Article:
August and September have been zooming – quite literally! Whilst I’ve been relatively unscathed from lockdown measures cocooned in Canberra for a while, inevitably Covid invaded Canberra and everything moved to zoom. Even book week was on zoom again this year. However, it has been lovely to join in events around the country, and support my writing friends on social media. I’ve also taken the opportunity to give my website a bit of a spring clean: you can check it out here.
September is Alzheimer’s Awareness Month, and I wrote a guest post on the Wombat Books Blog for Alzheimer’s Awareness Day on the theme ‘A little support makes a big difference.’ You can read it here, and Story Hound Archie thought he'd help demonstrate the concept in the photo, left.
I was so thrilled to see The Scared Book in ‘double vision’ in the Braille House library, with braille tape attached, so children and parents who are blind or have low vision can enjoy it! How cool is that? I wrote a post about the amazing work Braille House does for the Just Write For Kids blog last year - you can read it here.
I made a little video teaser about my piece in the Old Worlds, New Worlds, Other Worlds anthology, and you can see it here. I’ve also seen lots of cool videos by other creators about their pieces in the anthology too.
I’m excited to once again be one of the judges for the Just Write For Kids Pitch it competition – picture book category, and I’ve been asked to judge the exciting new Forevability Book Award next year, for books with themes of disability, illness and inclusion, and own voices creators. I’m pleased to have both my picture books listed on this website. You can find out more about Forevability here.
I've caught up with Katrina Roe on Hope 103.2 radio to chat about these brilliant books. I’ve raved about all of these books in earlier newsletters, except Lisa Nicol’s hot off the press The What on Earth Institute Of Wonder. It’s an exquisite middle grade novel which explores the interconnectedness of all things and the wonder to be found in nature and the human heart. With a talking Kakapo and a jazz loving African Forrest Elephant, and some huggable humans, it's written with the humour of Roald Dahl and the sensitivity and insight of Kate DiCamillo, it’s funny and it’s heartfelt and it’s a must read. Lisa is one of my writing buddies and I am so proud to have had even a tiny role in helping bring this beautiful book into the world - it was a buzz to get a mention in the acknowledgements!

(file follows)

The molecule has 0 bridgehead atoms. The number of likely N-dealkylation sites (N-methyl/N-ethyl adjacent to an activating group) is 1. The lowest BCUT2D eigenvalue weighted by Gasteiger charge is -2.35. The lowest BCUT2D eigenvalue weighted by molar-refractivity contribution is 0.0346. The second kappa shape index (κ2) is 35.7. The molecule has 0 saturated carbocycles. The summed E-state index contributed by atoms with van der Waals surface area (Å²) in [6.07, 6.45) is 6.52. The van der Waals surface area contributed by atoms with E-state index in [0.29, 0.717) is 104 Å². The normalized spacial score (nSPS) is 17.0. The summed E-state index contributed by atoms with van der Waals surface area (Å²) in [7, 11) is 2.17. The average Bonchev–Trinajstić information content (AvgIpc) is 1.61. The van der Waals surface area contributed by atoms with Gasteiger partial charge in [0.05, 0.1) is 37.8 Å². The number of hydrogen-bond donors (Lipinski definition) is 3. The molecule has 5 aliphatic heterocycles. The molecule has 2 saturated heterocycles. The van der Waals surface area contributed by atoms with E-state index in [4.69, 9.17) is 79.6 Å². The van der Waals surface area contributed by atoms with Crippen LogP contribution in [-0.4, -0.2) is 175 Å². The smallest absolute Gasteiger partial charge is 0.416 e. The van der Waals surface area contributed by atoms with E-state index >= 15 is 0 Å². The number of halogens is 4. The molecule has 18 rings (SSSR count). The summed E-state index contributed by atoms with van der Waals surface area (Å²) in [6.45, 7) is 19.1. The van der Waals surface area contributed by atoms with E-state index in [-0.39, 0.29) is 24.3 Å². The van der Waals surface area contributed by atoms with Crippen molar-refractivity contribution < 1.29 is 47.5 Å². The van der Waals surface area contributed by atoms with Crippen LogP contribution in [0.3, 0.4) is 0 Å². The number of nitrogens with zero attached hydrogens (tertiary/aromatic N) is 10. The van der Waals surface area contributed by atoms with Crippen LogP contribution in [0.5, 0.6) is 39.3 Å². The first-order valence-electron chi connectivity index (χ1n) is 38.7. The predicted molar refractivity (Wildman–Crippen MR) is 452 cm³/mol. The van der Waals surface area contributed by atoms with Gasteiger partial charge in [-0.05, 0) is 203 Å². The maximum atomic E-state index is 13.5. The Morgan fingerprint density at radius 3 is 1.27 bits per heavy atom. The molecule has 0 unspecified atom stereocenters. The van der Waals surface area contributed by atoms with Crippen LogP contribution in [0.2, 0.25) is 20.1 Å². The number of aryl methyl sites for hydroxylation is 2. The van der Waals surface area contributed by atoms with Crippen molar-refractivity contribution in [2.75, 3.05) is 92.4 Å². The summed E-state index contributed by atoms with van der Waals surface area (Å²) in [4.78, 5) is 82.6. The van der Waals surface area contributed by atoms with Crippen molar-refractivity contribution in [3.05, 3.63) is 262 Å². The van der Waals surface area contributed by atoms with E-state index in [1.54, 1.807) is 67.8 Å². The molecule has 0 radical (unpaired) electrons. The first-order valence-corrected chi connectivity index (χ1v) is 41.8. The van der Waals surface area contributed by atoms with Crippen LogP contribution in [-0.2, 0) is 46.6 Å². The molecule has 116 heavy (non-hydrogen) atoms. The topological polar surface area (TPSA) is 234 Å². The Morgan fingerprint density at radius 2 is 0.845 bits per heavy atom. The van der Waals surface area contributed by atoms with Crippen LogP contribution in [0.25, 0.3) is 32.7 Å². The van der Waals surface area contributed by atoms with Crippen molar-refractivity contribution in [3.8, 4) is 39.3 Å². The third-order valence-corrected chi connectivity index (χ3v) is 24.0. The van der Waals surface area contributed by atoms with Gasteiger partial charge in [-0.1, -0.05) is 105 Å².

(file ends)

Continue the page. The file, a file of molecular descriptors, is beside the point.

August is always book party time with Book Week. What a shame that so many celebrations had to be online. I hope it didn't stop kids dressing up - Archie certainly got in on the spirit (see photo at the end). On the plus side, everyone had the opportunity to watch the online events, and if you missed them you can catch up here. I was particularly thrilled to see Kate Gordon’s quiet, wise, deep novel Aster’s Good Right Things, by a small indie publisher, take out the younger readers category.
Talking about awards, I was thrilled that Lian Tanner’s A Clue for Clara won the Sisters in Crime Davitt Award (I love this book so much and I can’t wait for the companion book) and Nat Amoore’s The Power of Positive Pranking won the Wilderness Society’s Environment Award for Children’s literature. So cool!
A new picture book out in time for Christmas is Star. I love a nativity book and Artelle Lenthall has written one from a unique perspective – the Christmas star! Star is a fable-like story with a lovely message about compassion and finding your ‘shine,’ and glowing illustrations on a vibrant blue backdrop, by Margaret Deware. I can see this delighting young children in the early school years.
Some gems I’ve taken away from recent events: